Friday, November 11, 2011

I made Paneer (Indian Cottage Cheese)! Thanks, Priya!

We consume a lot of dairy in our household. In fact, my shopping cart almost always has 2 gallons of 2% reduced fat milk (for the kids), 1 gallon of plain soy milk (for us) and at least 1 gallon of buttermilk, with the occasional pint of low fat yogurt thrown in. Oh and everything is organic [They really should have come up with a different term. I mean, isn't all food organic anyways?!]. And this lasts us for about 10 days.

Quick note on the soy milk--- the husband switched to soy milk a few years ago because he claimed that regular milk made him feel all bloated. And soy milk seemed to work fine. So then he introduced it to me and at first, I hated it. But then, slowly, as with anything else, I got used to it and now I prefer my chai and coffee with soy milk.

A few days ago I did my usual dairy shopping. The next morning, my kids complained that the milk tasted bad. I smelled it and yes indeed, it smelled funny. The first thought that came to my head was, "Great! Now I have to go back to the darn store to return it!" After going back and forth on whether or not it made sense to drive all the way back to the store and waste time (and gasoline!), I decided to pick up some milk from my back-up store--- you know, our neighborhood store. Meanwhile, for some reason, I put that "weird" smelling milk back in the fridge. Well, guess that worked out, because I made paneer with that milk yesterday and really, I am so proud of myself!

Paneer is basically cottage cheese, except that it is firm, not loose like cottage cheese. Very popular in North Indian cuisine--- am sure you are familiar with dishes such as Saag Paneer, Matar Paneer and Paneer Butter Masala! Yum!

Now many of you might be already adept at making paneer at home and so this might be a no-brainer to you. But to me, it is quite a deal. This is probably only the second time in my life so far that I have made paneer at home! So yes, it is a big deal for me!

I took: 

1. That gallon of "funny" milk
2. A cup and quarter of vinegar (I used rice vinegar)

The Method:

1. I poured in all that milk into a fairly thick bottomed pot (which happens to be my cooker) and got the heat going. I kept it on low first and then after about 10 minutes, when the milk was beginning to warm up, I increased the flame. This was to prevent any kind of scorching-at-the-bottom-issue.

"Funny" Milk
2. Soon (this depends on where you live, how intense your stove is, what kind of a pot you use etc) the milk came to a little boil. At this point, I added a tablespoon of vinegar to the milk and immediately, the milk started coagulating.

However, something wasn't right. I remembered how my mom used to make paneer back when we were kids...... and I knew that this wasn't looking quite right. And so I picked up the phone and called my very dear friend, Priya, since she is an expert at paneer-making. She said that I need to add at least a cup of vinegar and that will lead to complete coagulation, leaving a greenish liquid behind. Aha! Thanks, Priya!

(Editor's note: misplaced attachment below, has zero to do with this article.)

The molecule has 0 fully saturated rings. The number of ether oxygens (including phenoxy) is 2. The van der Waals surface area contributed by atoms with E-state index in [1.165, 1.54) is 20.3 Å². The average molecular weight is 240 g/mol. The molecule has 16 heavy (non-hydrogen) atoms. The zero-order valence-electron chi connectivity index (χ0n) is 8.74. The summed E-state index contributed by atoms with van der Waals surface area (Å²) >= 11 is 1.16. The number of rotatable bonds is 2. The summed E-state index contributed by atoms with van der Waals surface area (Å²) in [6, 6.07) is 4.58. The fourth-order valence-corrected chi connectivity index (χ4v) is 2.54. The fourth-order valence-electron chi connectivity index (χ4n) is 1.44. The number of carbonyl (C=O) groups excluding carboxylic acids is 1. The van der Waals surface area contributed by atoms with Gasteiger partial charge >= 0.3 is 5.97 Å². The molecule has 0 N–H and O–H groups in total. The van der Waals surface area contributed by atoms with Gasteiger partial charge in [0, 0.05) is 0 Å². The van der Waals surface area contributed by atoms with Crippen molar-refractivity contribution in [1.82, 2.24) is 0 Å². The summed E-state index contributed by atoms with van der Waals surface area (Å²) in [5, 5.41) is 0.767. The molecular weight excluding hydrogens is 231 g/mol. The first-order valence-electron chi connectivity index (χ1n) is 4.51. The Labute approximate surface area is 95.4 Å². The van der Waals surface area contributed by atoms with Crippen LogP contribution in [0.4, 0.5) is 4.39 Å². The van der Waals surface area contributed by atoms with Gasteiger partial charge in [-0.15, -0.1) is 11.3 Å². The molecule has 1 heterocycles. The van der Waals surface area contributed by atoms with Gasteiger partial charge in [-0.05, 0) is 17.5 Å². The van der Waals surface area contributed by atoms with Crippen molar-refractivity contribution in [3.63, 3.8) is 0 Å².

3. And so I added a cup of vinegar, bit by bit, while stirring the milk, until there was some major coagulation action going on and I began to see this translucent greenish colored liquid. I was so excited! That was cottage cheese right there, separating from the whey!

Now we're talking- cottage cheese in the making!
4. I needed a muslin cloth to collect the cottage cheese. But since I didn't have any muslin cloth at  home (err, I still don't!), I took this fairly thin wash cloth (made sure it wasn't smelling like laundry detergent!) and poured in the contents from the cooker, so as to drain off the greenish liquid, aka, whey, while retaining the cottage cheese in the cloth.

My substitute for muslin cloth
Fresh Cottage Cheese!
P.S.: I collected the whey in a bowl so I could take a picture and show it to you, if you too happen to be a novice at paneer-making like me. In the picture it looks more yellowish than greenish because of the lights in my kitchen and I forgot to turn on the flash in my camera!

The Whey
5. And then I tied up the cloth, so as to drain any remaining liquid from the cheese. The key to good paneer is to have it nice and firm and devoid of any whey.

Draining off excess liquid
6. I then took this heavy iron tortilla maker and pressed the cheese (that I placed on a plate) with it--- so as to flatten it a bit and of course, drain off every bit of liquid from it. 

Pressing the cheese

Top View
7. I left this on the counter top to set and after 5 hours or so, I checked it. I was overjoyed to see paneer!! Yes, real paneer! I took a little piece off and tasted it and it tasted so good!!

8. I then wrapped it up with some plastic wrap and put it away in the fridge. 

Home Made Paneer!
And this is how, ladies and gentlemen, I made paneer at home from that "funny" milk. Would I do this again? Umm, only if there's weird tasting milk at home. I mean, though this is great, since it is home made, it does take quite a bit of time, effort, and cleaning up, especially the scrubbing you have to do to clean the pot in the end! So I think I'll stick to buying my paneer from the store.

Note: Not sure what to label this post as....... any suggestions?


adibud34 said...

How about the following -

"Hindu ho ya Muslin? Dono khaate hain Paneer!"

Dreamer said...

Um, thanks, but NO thanks! DUHHHHH!

spartan said...

Heh heh - funny! :)